Solar energy in US: Why its utility scale sector is still on the rise?
What's the role of solar energy in United States after pandemic? How new Joe Biden administration is facing renewable investment? Read on.
19 Aug, 20
During 2019 the U.S. installed 13.3 GW (+23% YoY) of solar PV capacity, of which 8.4 GW were utility-scale (+37% YoY and representing 63% of the total PV installed), to reach a total of 77.7 GW installed capacity. Community solar continues to expand its geographic diversification experiencing a third consecutive year of more than 500 MW installed.
Solar in the United States energy mix
According to the U.S. Energy Information Administration (EIA), in 2019 renewable energy accounted for about 11% of total U.S. primary energy consumption, 9% of which came from solar, representing 1% of the U.S. total energy consumption. On the generation side, solar energy grew from representing 1.4% of all utility-scale electricity generation in 2018 to 1.8% in 2019. This increment was due to the 15.9% growth of the solar PV generation during 2019.
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Specifically, utility-scale generation increased by 14.6% and represented 66.3% of the total PV generation, 99% was generated by the electric power sector, of which 90.5% came from IPPs (+12,8% YoY) and 9.5% from electric utilities (+34% YoY).
By state, during 2019 California generated the most (38.2% of the total), followed by North Carolina (10.6%), Nevada (6.8%), Texas and Arizona (6.3%) and Florida (5.6%). The greatest expansion was in California (+1,856 GWh), Florida (+1,520 GWh), North Carolina (+1,182 GWh), Texas (+1,115 GWh), Minnesota (471 GWh) and New York (+353 GWh).
Developments have been boosted by different programs. The most remarkable is the Investment Tax Credit (ITC), a reduction in the income taxes that companies pay based on the amount of investment in solar property. If construction was to begin during 2020 this reduction would be 26%, 22% if it began in 2021, and 10% permanently after this year for utility projects. Furthermore, it is more than likely that this ITC will be extended, due to the introduction of the ‘Moving Forward Act’. According to Wood Mackenzie, if the ITC was to be extended until 2030 at 30%, the United States would install 82 additional GW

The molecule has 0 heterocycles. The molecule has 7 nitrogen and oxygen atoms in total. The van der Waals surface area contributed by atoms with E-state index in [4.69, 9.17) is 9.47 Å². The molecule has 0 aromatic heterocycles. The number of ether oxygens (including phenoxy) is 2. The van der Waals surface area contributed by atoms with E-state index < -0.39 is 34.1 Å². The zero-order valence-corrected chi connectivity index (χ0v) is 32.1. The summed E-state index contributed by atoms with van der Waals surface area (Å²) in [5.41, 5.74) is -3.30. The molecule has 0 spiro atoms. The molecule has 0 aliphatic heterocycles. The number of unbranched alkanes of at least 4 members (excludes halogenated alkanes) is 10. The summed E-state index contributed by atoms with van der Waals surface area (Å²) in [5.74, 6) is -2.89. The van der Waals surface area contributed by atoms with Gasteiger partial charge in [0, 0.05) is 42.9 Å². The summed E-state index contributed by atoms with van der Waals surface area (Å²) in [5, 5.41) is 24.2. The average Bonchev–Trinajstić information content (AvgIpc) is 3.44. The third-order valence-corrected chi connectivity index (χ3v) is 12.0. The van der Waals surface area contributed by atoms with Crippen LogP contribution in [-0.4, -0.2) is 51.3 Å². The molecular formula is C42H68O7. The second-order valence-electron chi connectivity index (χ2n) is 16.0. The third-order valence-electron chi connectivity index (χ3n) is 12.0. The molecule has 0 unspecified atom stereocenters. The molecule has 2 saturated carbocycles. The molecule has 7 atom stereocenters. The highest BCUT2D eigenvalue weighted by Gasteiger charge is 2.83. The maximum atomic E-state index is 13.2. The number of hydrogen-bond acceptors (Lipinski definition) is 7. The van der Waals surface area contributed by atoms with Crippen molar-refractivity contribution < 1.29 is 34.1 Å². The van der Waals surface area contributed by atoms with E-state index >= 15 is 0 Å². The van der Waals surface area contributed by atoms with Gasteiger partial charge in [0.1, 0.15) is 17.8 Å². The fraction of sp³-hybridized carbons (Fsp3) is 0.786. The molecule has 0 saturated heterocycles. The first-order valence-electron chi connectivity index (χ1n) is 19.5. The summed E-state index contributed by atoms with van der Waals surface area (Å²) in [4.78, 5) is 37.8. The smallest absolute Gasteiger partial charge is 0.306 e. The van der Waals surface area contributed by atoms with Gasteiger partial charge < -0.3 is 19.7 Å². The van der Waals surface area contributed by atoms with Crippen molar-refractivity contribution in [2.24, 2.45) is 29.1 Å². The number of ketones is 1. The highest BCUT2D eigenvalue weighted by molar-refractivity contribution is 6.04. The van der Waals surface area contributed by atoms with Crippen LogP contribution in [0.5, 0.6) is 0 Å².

The Renewable Energy Standards (RES) are also important. These standards require, depending on the state, utility companies to source a certain amount of the energy they generate from renewable sources or even incentivise the deployment of particular market segments or energy technologies.
Renewable and Clean Energy Standards (Source: DSIRE, N.C. Clean Energy Technology Center)
According to SEIA and Wood Mackenzie “US Solar Market Insight Report” solar PV accounted for nearly 40% of all new electricity-generating capacity additions in 2019, installing 13.3 GW (+23% YoY), 8.4 GW was utility-scale (+37% YoY and 63% of the total PV installed), to reach 77.7 GW of total installed capacity. With PPAs prices ranging from $16 to $35/MWh, the economic competitiveness of solar compared to other generation sources is driving new procurement.
A total of 12.5 GW of utility projects are currently under construction and the development pipeline has reached 51 GW. There have been also announced 64.6 GW (pre-contract).
Wood Mackenzie forecasted a 47% annual growth in 2020, with nearly 20 GW of PV installations expected. Total installed capacity would more than double over the next five years, with annual installations reaching 20.4 GW in 2021. According to “U.S. Solar Market Insight: Q2 2020”, the first quarter of 2020 was largely unaffected by the Coronavirus pandemic, setting a new Q1 record, with 3.6 GW being installed, but impacts are expected to appear in the second quarter and forecasts have changed to a 33% annual growth in 2020, with nearly 18 GW of installations expected, corresponding 14.4 GW to the utility segment.
The U.S. utility PV market was poised to see 83.2 GW installed from 2020 to 2025 pre-covid values Nevertheless, although the sector growth expectations have been lowered, experts believe that the ability of the U.S. to adapt and its constant commitment to innovation will position the U.S. solar market at the forefront of the PV sector internationally. An example of this would be the rapid growth in the United States of bifacial installations, a technology that is expected to lead the solar sector, with estimates of 2 GW of bifacial installations in 2020, and bifacial module capacity exceeding 7 GW by 2024.
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